Repeat this until every time you move forward with your left leg, the dog follows. Once your dog starts to understand what this is about and connects following you and walking by your side is an excellent thing, then you can slowly start delaying the click and reward for position. Gradually increase the number of steps between marking and reinforcing the dog in the chosen position. Remember you are wanting the dog to walk on a loose lead, so ensure you mark the movement. If you have latency of behaviour or mistakes, then go back. You may have started to increase the number of steps too quickly causing the learner to become confused as to why they are no longer being marked and reinforced.
Training – stop dog from pulling on leash
When it is clear you dog understands to walk by your side with you on a lead with no tension, you can start to differ the movement through changing direction and then looking at varying pace. I always like to set my learner up for success by letting them know we are going to be doing something, as when they are walking naturally they may not be looking at me. I simply call their name before changing direction. Once the behaviour of giving you attention and changing direction whilst maintaining a loose lead has been achieved you could start to add a cue. A general cue for change in direction could be “this way” with a clear body orientation in desired direction. A similar process would be used for change of pace with separate sues for an increase in pace to that of a decrease of speed.
If anytime the dog pulls away from you – STOP! Give them a moment, they might need some time out. When they are ready then use your left hand lure the dog back into position and mark and reinforce when it does.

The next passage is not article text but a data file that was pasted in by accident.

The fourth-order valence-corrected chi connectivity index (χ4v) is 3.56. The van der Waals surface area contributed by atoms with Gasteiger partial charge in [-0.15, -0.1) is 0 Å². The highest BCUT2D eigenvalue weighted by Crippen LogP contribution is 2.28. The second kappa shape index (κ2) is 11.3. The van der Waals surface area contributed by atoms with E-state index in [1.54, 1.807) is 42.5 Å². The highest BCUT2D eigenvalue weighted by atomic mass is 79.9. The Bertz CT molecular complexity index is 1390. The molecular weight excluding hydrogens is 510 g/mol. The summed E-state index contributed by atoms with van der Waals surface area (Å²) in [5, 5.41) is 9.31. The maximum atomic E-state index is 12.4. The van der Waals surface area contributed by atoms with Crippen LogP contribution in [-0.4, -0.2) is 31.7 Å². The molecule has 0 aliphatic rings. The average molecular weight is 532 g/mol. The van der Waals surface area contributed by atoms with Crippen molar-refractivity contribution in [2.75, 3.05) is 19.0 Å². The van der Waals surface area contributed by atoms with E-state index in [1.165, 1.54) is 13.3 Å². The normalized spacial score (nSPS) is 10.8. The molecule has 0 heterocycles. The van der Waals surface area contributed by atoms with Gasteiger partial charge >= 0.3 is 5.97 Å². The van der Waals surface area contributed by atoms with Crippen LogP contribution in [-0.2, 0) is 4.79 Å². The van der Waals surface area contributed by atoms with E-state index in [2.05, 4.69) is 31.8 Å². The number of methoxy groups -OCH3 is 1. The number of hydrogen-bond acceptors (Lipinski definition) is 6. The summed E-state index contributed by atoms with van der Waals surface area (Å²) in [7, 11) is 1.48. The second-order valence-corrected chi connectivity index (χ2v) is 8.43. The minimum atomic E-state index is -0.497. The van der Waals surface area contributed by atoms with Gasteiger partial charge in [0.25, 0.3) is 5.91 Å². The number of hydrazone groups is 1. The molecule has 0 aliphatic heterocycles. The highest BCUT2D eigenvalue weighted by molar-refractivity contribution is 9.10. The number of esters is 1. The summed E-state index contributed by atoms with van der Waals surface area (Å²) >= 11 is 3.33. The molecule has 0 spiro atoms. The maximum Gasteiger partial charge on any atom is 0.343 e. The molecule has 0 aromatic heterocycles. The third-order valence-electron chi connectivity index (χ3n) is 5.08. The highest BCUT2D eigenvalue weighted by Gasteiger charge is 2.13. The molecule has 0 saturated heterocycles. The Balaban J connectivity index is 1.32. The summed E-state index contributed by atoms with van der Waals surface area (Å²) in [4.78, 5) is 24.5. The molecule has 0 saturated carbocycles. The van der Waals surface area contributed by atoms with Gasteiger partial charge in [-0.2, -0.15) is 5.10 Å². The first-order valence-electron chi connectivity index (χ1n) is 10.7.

As you progress the training with your dog, utilise functional reinforcers such as your dog walking on a loose lead to an area it is interested in investigating and allowing it to choose direction of movement. For me loose lead walking is about going for an enjoyable walk TOGETHER and this means allowing the dog to choose our route and pace sometimes.
Please remember to keep expectations realistic!
Start off training a leash an environment the dog is most relaxed and comfortable in, usually the home. Once you have fluency in the goal behaviour in this area you can then start to practise the exercise in a new slightly more stimulating setting, such as the garden. Once you have started to see some generalisation forming, you can then successfully re-teach the process in more challenging locations.
When venturing outside initially go for a short distance, at quiet times to set your dog up to succeed. Ensuring you have plenty of time, so you do not become frustrated and stressed.
Make sure YOU are in the correct mindset before the training walk. If not, abort and do it another time. Your behaviour will have a huge effect on your dogs, so try to remain calm and patient.
Be realistic, try to do a training walk once a day and if it’s suitable to do more, great! If not, no worries. The training sessions should be enjoyable for all involved to help build motivation and to establish a positive association. You can find professional courses and trainers at animal training platform https://tromplo.com/
Performance Reviev – train a dog to walk on a leash
If problems arise in a training session it is important to consider and review all factors such as motivation and mood state of dog and handler, to allow for accurate examination and resolution. Early and regular evaluation of sessions is paramount to improve a training plan, as this allows for errors to be identified and resolved, alongside the enhancement of effective methods.